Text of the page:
The late David Bowie won two awards in an evening of big moments.
The 37th Brit Awards took place yesterday evening at the O2 Arena in London. A huge night in the music calendar, the awards always provide some big moments and this year was no difference. Hosted by the annoyingly cheerful Dermot O’Leary and Emma Willis, the ceremony was opened by Little Mix with a powerful, robotic styled performance of hit single Shout Out To My Ex, a performance which was designed and executed so flawlessly that it highlighted the group’s position at the top of the music industry.
The first award of the evening went to Emeli Sande, who surprisingly won Best Female Solo Artist. The award was a surprise in our opinion given that the new album is somewhat disappointing but in general the category and nominations were poor. Sande later performed a brilliant rendition of Hurt.
Following an incredible 2016, The 1975 deservedly won Best British Group, a category which was possibly the hardest to choose from given that the other nominees were Radiohead, Biffy Clyro, Bastille and Little Mix. Singer Marr Healy used his acceptance speech to speak out on the need for artists to be different and move away from the norm. He also touched on the importance of albums as a whole for artists and for the band themselves. The Manchester four piece performed The Sound as the show, which included digital placards containing depreciating social media messages about the band which was humorous.
Zane Lowe presented British Male Solo Artist to Lazarus actor Michael C Hall on behalf of the late David Bowie. In Hall’s speech he humorously declared that “If David Bowie could be here tonight, he probably wouldn’t be here tonight”, a reference to the late singer’s refusal to stick to conventions and public appearances. We can’t disagree with the incredible influence that David Bowie had on society as a whole but we can’t help but feel sorry for Skepta, who in 2016 won the Mercury Music Prize, played the Glastonbury main stage and brought Grime up into the mainstream.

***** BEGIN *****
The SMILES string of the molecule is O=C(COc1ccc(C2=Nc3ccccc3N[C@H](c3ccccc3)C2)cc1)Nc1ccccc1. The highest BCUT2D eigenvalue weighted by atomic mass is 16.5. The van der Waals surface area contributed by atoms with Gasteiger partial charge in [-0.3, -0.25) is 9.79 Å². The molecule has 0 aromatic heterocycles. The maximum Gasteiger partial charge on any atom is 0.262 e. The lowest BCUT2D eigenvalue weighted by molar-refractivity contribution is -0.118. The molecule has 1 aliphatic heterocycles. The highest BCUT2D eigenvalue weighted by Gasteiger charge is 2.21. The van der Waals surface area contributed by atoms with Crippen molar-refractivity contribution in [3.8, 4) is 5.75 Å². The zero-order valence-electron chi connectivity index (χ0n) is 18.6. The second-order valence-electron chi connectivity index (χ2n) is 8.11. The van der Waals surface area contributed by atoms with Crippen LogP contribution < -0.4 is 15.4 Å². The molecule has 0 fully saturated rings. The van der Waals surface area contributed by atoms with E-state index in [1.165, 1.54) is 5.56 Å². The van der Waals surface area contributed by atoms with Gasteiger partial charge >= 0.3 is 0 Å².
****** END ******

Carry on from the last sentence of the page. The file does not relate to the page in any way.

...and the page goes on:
The British Breakthrough Act award which was voted by listener’s of Radio 1 and presented by Rita Ora and the despicably annoying Nick Grimshaw, went to Rag’n’Bone Man who won the Brit’s Critics Choice Award earlier on this year. He is a hugely talented artist but it is a questionable decision within a category that included Mercury Prize winner Skepta and Stockport’s huge breakthrough band Blossoms.
Best British Single went to Little Mix with their first ever BRiT Award for Shout Out To My Ex, a song which became the group’s fourth Number One single and stayed in that position for five weeks. Adele was awarded The Global Success award which celebrated the singers incredible worldwide success over 2016 following on from album 25.
In bizarre fashion, probably due to the lack of ability from the award organisers to efficiently plan the events timing, we were given the winners of International Male, International Female and International Group all in one go. Drake, winner of International Male, sent a video message which included a shoutout to Skepta and Boy Better Know. Unfortunately there was no time to properly congratulate Best International Female who was Beyonce, and Best International Group, who was A Tribe Called Quest.